2019 First Quarter in Review
The Goodman Institute is the only right-of-center think tank that has called for major reforms in Medicare, and a number of those reforms are being implemented by the Trump administration. We have also produced the only estimates of the lifetime benefits of tax reform.
Trump Adopts Our Ideas for Medicare Reform
Democratic candidates for office often rail against the idea of privatizing Medicare. AARP frequently parrots the same message. Yet 10.4 million people who think they are in traditional Medicare are actually in a private-sector Accountable Care Organization (ACO), with essentially the same economic incentives as the hated HMOs of the 1980s. It was done because of Obamacare!
Seniors in ACO plans are not actually enrolled. They are assigned – without their knowledge.
Although President Obama never used the words “privatization” or “managed care,” ACOs are mainly private, managed-care companies. Not only did the Obama administration never tell seniors they were participating in a grand experiment, it’s illegal for an ACO to tell a senior anything about the arrangement unless the message is approved by the federal government.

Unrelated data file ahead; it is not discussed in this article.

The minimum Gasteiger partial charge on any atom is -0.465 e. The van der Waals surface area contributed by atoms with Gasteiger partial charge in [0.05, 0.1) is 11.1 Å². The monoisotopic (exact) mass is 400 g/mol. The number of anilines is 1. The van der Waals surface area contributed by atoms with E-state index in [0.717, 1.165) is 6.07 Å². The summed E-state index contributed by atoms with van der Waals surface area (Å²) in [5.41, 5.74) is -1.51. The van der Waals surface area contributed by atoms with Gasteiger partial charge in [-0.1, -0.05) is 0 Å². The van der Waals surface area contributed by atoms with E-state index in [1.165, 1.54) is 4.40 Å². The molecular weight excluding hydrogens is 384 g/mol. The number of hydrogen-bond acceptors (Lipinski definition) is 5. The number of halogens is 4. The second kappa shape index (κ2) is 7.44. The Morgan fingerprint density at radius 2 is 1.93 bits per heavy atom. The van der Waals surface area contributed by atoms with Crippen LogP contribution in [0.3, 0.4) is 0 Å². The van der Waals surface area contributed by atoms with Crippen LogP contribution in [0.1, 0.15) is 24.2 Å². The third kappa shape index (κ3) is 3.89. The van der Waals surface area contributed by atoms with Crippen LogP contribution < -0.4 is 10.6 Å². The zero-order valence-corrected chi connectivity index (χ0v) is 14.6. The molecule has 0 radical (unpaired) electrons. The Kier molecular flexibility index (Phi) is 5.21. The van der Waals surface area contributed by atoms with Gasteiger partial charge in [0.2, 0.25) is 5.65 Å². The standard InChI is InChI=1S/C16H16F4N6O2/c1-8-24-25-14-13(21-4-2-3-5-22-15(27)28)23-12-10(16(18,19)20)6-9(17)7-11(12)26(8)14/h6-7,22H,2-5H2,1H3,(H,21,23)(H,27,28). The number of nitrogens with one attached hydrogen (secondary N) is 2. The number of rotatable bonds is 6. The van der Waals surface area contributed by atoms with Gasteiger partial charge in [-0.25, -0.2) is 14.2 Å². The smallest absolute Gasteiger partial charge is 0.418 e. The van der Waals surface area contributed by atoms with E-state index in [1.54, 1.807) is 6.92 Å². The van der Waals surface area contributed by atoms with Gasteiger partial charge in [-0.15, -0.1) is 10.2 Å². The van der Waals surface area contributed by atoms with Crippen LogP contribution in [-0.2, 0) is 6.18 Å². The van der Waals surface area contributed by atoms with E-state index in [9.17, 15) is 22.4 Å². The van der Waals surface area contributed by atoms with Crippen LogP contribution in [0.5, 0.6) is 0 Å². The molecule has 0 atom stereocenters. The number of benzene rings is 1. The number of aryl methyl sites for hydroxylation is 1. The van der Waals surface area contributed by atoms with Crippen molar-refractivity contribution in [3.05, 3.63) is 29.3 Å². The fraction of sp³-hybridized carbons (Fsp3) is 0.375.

This experiment has largely been a failure. ACOs are neither saving money in the aggregate nor are they improving the quality of care. This is in contrast to private Medicare Advantage plans, in which one third of seniors are enrolled. MA plans have reduced costs and improved the quality of care.
Alone among all major think tanks, the Goodman institute has consistently argued that the ACOs need to be deregulated and allowed to freely compete in the marketplace just as MA plans do. The Trump administration is responding by relaxing regulations for “next generation” ACOs, including giving them broad freedom to utilize telemedicine. (See next page.)